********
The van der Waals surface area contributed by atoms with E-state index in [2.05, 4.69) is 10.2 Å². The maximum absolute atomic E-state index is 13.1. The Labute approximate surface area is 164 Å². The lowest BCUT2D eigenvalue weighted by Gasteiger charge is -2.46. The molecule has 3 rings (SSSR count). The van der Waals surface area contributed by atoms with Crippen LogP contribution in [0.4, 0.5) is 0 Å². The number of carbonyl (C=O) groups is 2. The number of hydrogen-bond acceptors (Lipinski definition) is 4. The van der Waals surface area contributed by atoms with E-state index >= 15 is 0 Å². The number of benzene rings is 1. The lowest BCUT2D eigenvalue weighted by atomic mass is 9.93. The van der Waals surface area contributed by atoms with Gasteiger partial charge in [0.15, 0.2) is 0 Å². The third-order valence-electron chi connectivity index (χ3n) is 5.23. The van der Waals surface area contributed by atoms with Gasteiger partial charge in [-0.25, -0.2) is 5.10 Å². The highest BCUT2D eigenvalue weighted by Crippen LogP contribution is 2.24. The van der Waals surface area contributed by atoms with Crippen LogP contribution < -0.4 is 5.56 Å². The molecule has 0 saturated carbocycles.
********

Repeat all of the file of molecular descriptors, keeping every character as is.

The van der Waals surface area contributed by atoms with E-state index in [2.05, 4.69) is 10.2 Å². The maximum absolute atomic E-state index is 13.1. The Labute approximate surface area is 164 Å². The lowest BCUT2D eigenvalue weighted by Gasteiger charge is -2.46. The molecule has 3 rings (SSSR count). The van der Waals surface area contributed by atoms with Crippen LogP contribution in [0.4, 0.5) is 0 Å². The number of carbonyl (C=O) groups is 2. The number of hydrogen-bond acceptors (Lipinski definition) is 4. The van der Waals surface area contributed by atoms with E-state index >= 15 is 0 Å². The number of benzene rings is 1. The lowest BCUT2D eigenvalue weighted by atomic mass is 9.93. The van der Waals surface area contributed by atoms with Gasteiger partial charge in [0.15, 0.2) is 0 Å². The third-order valence-electron chi connectivity index (χ3n) is 5.23. The van der Waals surface area contributed by atoms with Gasteiger partial charge in [-0.25, -0.2) is 5.10 Å². The highest BCUT2D eigenvalue weighted by Crippen LogP contribution is 2.24. The van der Waals surface area contributed by atoms with Crippen LogP contribution < -0.4 is 5.56 Å². The molecule has 0 saturated carbocycles.